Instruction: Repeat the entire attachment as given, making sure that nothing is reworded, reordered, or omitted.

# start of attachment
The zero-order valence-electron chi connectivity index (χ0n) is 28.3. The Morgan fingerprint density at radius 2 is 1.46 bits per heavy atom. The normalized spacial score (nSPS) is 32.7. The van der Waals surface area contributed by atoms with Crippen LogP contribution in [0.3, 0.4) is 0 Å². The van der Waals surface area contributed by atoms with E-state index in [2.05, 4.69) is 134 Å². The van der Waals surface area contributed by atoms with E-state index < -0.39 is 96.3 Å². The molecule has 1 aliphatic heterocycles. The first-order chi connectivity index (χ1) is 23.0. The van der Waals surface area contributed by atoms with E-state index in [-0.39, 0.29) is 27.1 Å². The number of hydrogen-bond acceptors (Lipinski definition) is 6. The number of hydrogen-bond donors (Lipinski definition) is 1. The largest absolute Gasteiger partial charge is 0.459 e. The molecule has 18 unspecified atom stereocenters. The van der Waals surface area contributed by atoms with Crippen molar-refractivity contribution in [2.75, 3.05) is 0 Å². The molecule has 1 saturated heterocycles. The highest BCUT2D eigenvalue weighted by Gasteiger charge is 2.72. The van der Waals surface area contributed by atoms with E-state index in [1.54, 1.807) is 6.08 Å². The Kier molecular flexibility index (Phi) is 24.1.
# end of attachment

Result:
The zero-order valence-electron chi connectivity index (χ0n) is 28.3. The Morgan fingerprint density at radius 2 is 1.46 bits per heavy atom. The normalized spacial score (nSPS) is 32.7. The van der Waals surface area contributed by atoms with Crippen LogP contribution in [0.3, 0.4) is 0 Å². The van der Waals surface area contributed by atoms with E-state index in [2.05, 4.69) is 134 Å². The van der Waals surface area contributed by atoms with E-state index < -0.39 is 96.3 Å². The molecule has 1 aliphatic heterocycles. The first-order chi connectivity index (χ1) is 23.0. The van der Waals surface area contributed by atoms with E-state index in [-0.39, 0.29) is 27.1 Å². The number of hydrogen-bond acceptors (Lipinski definition) is 6. The number of hydrogen-bond donors (Lipinski definition) is 1. The largest absolute Gasteiger partial charge is 0.459 e. The molecule has 18 unspecified atom stereocenters. The van der Waals surface area contributed by atoms with Crippen molar-refractivity contribution in [2.75, 3.05) is 0 Å². The molecule has 1 saturated heterocycles. The highest BCUT2D eigenvalue weighted by Gasteiger charge is 2.72. The van der Waals surface area contributed by atoms with E-state index in [1.54, 1.807) is 6.08 Å². The Kier molecular flexibility index (Phi) is 24.1.